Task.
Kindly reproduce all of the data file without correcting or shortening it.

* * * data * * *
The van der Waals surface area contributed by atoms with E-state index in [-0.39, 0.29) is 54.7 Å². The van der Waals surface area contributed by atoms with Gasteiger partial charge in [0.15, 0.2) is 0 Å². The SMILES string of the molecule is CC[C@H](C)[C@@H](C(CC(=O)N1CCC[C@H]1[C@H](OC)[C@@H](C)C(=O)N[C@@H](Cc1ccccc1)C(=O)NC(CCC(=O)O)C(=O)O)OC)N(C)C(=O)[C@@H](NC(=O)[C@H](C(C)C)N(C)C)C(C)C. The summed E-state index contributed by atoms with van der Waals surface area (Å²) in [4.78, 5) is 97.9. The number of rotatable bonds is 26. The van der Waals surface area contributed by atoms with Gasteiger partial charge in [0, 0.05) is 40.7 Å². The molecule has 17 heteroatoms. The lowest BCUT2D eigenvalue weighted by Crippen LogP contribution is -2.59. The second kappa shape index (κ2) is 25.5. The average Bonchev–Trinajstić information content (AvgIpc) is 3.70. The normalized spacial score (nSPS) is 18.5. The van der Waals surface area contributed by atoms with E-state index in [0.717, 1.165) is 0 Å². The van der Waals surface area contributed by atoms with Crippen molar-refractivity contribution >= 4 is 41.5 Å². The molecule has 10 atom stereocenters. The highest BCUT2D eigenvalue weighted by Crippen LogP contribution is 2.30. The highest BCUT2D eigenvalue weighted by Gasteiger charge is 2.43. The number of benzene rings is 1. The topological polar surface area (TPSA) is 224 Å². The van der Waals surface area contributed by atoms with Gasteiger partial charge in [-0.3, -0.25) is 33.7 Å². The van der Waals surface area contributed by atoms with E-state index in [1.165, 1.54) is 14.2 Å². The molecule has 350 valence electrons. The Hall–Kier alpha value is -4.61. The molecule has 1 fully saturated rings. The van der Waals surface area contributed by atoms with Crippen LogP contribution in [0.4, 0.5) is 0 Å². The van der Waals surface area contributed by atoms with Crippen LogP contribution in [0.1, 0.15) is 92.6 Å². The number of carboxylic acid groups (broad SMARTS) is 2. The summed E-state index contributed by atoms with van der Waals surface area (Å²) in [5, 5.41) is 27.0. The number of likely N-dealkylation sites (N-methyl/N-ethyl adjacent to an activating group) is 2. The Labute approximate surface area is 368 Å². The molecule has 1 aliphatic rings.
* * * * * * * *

The van der Waals surface area contributed by atoms with E-state index in [-0.39, 0.29) is 54.7 Å². The van der Waals surface area contributed by atoms with Gasteiger partial charge in [0.15, 0.2) is 0 Å². The SMILES string of the molecule is CC[C@H](C)[C@@H](C(CC(=O)N1CCC[C@H]1[C@H](OC)[C@@H](C)C(=O)N[C@@H](Cc1ccccc1)C(=O)NC(CCC(=O)O)C(=O)O)OC)N(C)C(=O)[C@@H](NC(=O)[C@H](C(C)C)N(C)C)C(C)C. The summed E-state index contributed by atoms with van der Waals surface area (Å²) in [4.78, 5) is 97.9. The number of rotatable bonds is 26. The van der Waals surface area contributed by atoms with Gasteiger partial charge in [0, 0.05) is 40.7 Å². The molecule has 17 heteroatoms. The lowest BCUT2D eigenvalue weighted by Crippen LogP contribution is -2.59. The second kappa shape index (κ2) is 25.5. The average Bonchev–Trinajstić information content (AvgIpc) is 3.70. The normalized spacial score (nSPS) is 18.5. The van der Waals surface area contributed by atoms with E-state index in [0.717, 1.165) is 0 Å². The van der Waals surface area contributed by atoms with Crippen molar-refractivity contribution >= 4 is 41.5 Å². The molecule has 10 atom stereocenters. The highest BCUT2D eigenvalue weighted by Crippen LogP contribution is 2.30. The highest BCUT2D eigenvalue weighted by Gasteiger charge is 2.43. The number of benzene rings is 1. The topological polar surface area (TPSA) is 224 Å². The van der Waals surface area contributed by atoms with Gasteiger partial charge in [-0.3, -0.25) is 33.7 Å². The van der Waals surface area contributed by atoms with E-state index in [1.165, 1.54) is 14.2 Å². The molecule has 350 valence electrons. The Hall–Kier alpha value is -4.61. The molecule has 1 fully saturated rings. The van der Waals surface area contributed by atoms with Crippen LogP contribution in [0.4, 0.5) is 0 Å². The van der Waals surface area contributed by atoms with Crippen LogP contribution in [0.1, 0.15) is 92.6 Å². The number of carboxylic acid groups (broad SMARTS) is 2. The summed E-state index contributed by atoms with van der Waals surface area (Å²) in [5, 5.41) is 27.0. The number of likely N-dealkylation sites (N-methyl/N-ethyl adjacent to an activating group) is 2. The Labute approximate surface area is 368 Å². The molecule has 1 aliphatic rings.